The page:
Date on Master's Thesis/Doctoral Dissertation


Document Type

Doctoral Dissertation

Degree Name

Ph. D.


Educational Leadership, Evaluation and Organizational Development

Degree Program

Educational Leadership and Organizational Development, PhD

Committee Chair

Gross, Jacob P.

Committee Co-Chair (if applicable)

Immekus, Jason

Committee Member

Immekus, Jason

Committee Member

Pifer, Meghan

Committee Member

Sun, Jeffrey

Committee Member

Hirschy, Amy

Author's Keywords

faculty retention; faculty stress; job satisfaction; intent to leave; STEM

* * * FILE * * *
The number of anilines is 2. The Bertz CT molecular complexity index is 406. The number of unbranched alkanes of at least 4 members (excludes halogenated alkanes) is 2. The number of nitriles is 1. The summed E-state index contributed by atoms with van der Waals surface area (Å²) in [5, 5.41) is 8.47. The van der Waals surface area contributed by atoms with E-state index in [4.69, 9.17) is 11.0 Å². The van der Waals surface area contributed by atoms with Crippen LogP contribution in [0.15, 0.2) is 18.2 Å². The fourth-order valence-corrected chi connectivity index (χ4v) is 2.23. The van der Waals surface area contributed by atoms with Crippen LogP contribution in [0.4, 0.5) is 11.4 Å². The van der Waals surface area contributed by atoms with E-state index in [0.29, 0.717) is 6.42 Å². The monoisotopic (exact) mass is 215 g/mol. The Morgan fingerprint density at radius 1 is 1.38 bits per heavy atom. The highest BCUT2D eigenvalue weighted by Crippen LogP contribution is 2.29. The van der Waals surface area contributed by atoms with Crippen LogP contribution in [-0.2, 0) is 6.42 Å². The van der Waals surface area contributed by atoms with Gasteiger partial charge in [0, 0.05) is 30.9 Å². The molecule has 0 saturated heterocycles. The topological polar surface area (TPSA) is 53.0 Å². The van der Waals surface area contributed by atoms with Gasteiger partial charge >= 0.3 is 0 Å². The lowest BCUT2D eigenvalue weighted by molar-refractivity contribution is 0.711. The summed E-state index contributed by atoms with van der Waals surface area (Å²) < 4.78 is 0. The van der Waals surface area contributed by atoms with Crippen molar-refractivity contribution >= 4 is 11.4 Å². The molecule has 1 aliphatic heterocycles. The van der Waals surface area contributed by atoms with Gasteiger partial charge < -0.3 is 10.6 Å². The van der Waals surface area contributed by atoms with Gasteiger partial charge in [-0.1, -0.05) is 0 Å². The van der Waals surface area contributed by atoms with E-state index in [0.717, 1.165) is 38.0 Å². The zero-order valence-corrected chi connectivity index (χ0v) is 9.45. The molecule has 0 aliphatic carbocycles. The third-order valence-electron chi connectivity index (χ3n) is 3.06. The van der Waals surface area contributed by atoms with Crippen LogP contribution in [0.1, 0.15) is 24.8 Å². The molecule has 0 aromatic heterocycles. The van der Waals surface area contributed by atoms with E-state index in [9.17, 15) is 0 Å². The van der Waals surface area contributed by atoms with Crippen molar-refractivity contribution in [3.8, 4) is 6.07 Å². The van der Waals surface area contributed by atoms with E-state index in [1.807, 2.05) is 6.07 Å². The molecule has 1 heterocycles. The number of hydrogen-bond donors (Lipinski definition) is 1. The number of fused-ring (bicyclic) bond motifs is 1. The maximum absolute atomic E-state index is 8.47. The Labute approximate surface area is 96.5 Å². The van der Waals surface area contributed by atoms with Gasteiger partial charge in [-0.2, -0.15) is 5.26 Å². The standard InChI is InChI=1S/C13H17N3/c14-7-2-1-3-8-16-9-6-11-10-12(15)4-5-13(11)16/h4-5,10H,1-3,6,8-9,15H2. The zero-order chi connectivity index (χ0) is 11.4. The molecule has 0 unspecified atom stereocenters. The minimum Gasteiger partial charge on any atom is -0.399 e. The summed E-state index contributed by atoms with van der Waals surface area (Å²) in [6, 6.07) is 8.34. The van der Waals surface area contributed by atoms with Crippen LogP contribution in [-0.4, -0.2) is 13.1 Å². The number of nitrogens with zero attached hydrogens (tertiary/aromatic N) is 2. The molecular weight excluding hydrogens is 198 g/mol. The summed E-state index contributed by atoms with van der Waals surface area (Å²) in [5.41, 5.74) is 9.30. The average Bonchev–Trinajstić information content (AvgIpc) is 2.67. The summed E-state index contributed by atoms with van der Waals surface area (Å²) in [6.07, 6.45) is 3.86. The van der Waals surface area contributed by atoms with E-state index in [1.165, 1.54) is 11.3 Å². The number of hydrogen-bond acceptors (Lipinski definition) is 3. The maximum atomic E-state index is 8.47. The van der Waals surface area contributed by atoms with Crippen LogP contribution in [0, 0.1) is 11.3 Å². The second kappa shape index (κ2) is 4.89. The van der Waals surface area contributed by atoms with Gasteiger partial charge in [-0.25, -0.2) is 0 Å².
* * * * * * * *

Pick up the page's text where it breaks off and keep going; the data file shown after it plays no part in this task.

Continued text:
Low numbers of women faculty in STEM (science, technology, engineering and mathematics) disciplines continues to be a concern in higher education. Even though completion of STEM degrees by women has increased in many disciplines, increases in the number of women faculty have not been seen. Additionally, women continue to leave faculty positions at twice the rate of men. In order to remain globally competitive, the US needs to retain a diverse STEM professoriate. This dissertation examined the factors influencing the retention of women faculty in STEM disciplines and their over-representation in non-research intensive institutions. The analysis was broken into two parts. Using the 2013 HERI Faculty Survey, the constructs faculty stress, job satisfaction, and intent to leave were first examined for faculty group differences based upon gender, discipline, and institution type using EFA and MIMIC analyses. In the second part, I examined the structural relationship between these three constructs using SEM techniques. Women faculty were found to be more stressed, less satisfied, and had greater intent to leave. Faculty stress had both direct and indirect effects on intent to leave with greater indirect effects occurring due to the mediation of job satisfaction. Ultimately, women faculty in STEM were more likely to have intent to leave due to high levels of stress reducing their job satisfaction. In order to retain women faculty in STEM disciplines, institutions will need to examine their practices and policies to ensure women faculty are not being disadvantaged or discriminated based on their biology. By enabling women faculty to achieve a better work-life balance will not only increase their retention but will strengthen the entire professoriate.